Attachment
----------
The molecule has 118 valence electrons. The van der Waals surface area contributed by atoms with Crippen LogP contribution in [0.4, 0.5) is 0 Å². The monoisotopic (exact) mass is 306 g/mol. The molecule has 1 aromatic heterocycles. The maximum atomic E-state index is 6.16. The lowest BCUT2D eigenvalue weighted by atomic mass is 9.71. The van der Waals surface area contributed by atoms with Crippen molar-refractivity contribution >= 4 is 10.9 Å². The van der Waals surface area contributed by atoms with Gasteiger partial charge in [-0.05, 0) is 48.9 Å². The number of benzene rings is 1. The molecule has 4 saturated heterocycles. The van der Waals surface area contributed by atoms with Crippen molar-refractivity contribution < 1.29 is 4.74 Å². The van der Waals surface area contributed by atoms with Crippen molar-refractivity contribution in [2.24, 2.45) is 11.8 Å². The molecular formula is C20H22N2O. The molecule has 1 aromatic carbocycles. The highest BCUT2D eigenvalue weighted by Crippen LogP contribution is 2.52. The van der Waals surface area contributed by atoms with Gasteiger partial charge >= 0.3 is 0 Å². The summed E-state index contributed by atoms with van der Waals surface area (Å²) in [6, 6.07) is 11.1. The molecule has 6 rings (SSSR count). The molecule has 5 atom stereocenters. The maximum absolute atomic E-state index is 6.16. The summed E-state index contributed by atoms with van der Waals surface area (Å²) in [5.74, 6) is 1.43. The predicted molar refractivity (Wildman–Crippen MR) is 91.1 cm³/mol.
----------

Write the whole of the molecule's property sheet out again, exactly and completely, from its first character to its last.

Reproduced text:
The molecule has 118 valence electrons. The van der Waals surface area contributed by atoms with Crippen LogP contribution in [0.4, 0.5) is 0 Å². The monoisotopic (exact) mass is 306 g/mol. The molecule has 1 aromatic heterocycles. The maximum atomic E-state index is 6.16. The lowest BCUT2D eigenvalue weighted by atomic mass is 9.71. The van der Waals surface area contributed by atoms with Crippen molar-refractivity contribution >= 4 is 10.9 Å². The van der Waals surface area contributed by atoms with Gasteiger partial charge in [-0.05, 0) is 48.9 Å². The number of benzene rings is 1. The molecule has 4 saturated heterocycles. The van der Waals surface area contributed by atoms with Crippen molar-refractivity contribution < 1.29 is 4.74 Å². The van der Waals surface area contributed by atoms with Crippen molar-refractivity contribution in [2.24, 2.45) is 11.8 Å². The molecular formula is C20H22N2O. The molecule has 1 aromatic carbocycles. The highest BCUT2D eigenvalue weighted by Crippen LogP contribution is 2.52. The van der Waals surface area contributed by atoms with Gasteiger partial charge >= 0.3 is 0 Å². The summed E-state index contributed by atoms with van der Waals surface area (Å²) in [6, 6.07) is 11.1. The molecule has 6 rings (SSSR count). The molecule has 5 atom stereocenters. The maximum absolute atomic E-state index is 6.16. The summed E-state index contributed by atoms with van der Waals surface area (Å²) in [5.74, 6) is 1.43. The predicted molar refractivity (Wildman–Crippen MR) is 91.1 cm³/mol.